Dan Hale, the 6-foot-7-inch star center of the 1979 Punahou basketball team, said Obama's depiction of Hawaii as a place where race really mattered hardly resonates with him. "I was certainly oblivious to a lot of what he references," Hale said in an interview. "If you look at our teams, that year I was the only white guy on the starting five. You had three part-Hawaiians, one Filipino and me." …

Most of his teachers and friends express sorrow that they did not know of Obama's racial anguish or inner demons. "I wish I would have known that those things were bothering him, or if they did bother him," said Eric Kusunoki, Obama's homeroom teacher from grades nine through 12. "Maybe we could have helped him. But he seemed to have coped pretty well."

Others are more skeptical that the boy known as Barry felt the angst described by Barack. Furushima [a high school crush] said that many of her classmates have expressed dismay at Obama's rendering of the past. "We are just such a mixed-up bag of races. It was hard to imagine that he felt that way, because he just seemed happy all the time, smiling all the time," she said. "We have so many tones of brown here. If someone is brown, they can be Samoan or Fijian or Tongan. I can't tell if someone is Fijian or black."

I particularly like how Obama rationalized his drug use as a preppie as “something that could push questions of who I was out of my mind . . .” His classmates, in contrast, in these articles seemed to find his explanation puzzlingly gratuitous. They all smoked dope on the beach, too, but they didn't need an identity crisis to justify it. It was, like, Hawaii in the 1970s, you know? Maui Wowie, dude!

My published articles are archived at -- Steve Sailer


dobeln said...

A commenter at Yglesias claim that you have blown your entire credibilty by referring to Obama as "the first black editor of the Harvard Law Review". This is indeed incorrect - he was the first black president of the Harvard law review.


My guess is that you took the information from that most disreputable of sources, the Washing ton post:

"A Jan. 3 article incorrectly said that Sen. Barack Obama (D-Ill.) was the first black editor of the Harvard Law Review. Obama was the first African American to be elected Law Review president by the publication's editors."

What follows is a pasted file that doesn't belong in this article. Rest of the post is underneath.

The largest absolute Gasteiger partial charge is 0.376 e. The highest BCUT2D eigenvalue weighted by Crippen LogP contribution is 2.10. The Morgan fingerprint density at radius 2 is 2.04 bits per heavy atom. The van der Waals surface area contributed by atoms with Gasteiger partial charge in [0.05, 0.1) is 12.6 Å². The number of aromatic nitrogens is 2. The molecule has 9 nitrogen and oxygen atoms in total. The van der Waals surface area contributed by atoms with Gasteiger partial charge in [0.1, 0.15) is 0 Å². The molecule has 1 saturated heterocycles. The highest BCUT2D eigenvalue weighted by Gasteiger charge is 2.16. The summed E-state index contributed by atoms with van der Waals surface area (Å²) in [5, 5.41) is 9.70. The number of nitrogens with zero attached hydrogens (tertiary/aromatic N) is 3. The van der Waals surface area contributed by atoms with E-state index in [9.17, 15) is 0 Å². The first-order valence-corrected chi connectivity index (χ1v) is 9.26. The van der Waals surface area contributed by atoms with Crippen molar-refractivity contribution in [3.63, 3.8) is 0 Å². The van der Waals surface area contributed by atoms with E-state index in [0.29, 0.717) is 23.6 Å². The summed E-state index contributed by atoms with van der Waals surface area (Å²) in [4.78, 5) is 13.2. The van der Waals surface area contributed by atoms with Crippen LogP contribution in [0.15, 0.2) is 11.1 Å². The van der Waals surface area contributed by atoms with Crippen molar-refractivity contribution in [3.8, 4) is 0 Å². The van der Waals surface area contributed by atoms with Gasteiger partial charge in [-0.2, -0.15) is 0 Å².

I assume a correction for this horrible error will be forthcoming shortly. ;)

Anonymous said...

I think it was Heinrich Heine who stressed that autobiographies should not be trusted, that writers would embroider on the way things really were.

That's why I'd be circumspect about placing too much emphasis on Obama's own self-analysis. His identification with his father's African heritage strikes one as psychic compensation for his Afro-Saxoness.

A white racist is someone who believes that white civilisation is superior to black civilisation, and is happy about it. A black racist is someone who believes white civilisation is superior to black civilisation, and is furious about it.

Anonymous said...


I defended you on Yglesias's blog, but I see where your general difficulty lies in defending yourself against charges of racism.

You wrote once that any claims that one race is superior to another are spurious because some races excel in one capability and others in another. The more I think about, this can come across as a little disingenuous.

Liberal anti-racists aren't as impressed with the distance running ability or sprinting ability as they are with intelligence. Outside of sports, which a statistically negligible number of Americans play professionally, our society in general values intelligence far more than running ability. So to say that whites aren't superior to blacks because blacks are more talented at running fast or keeping a beat can sound a little hollow.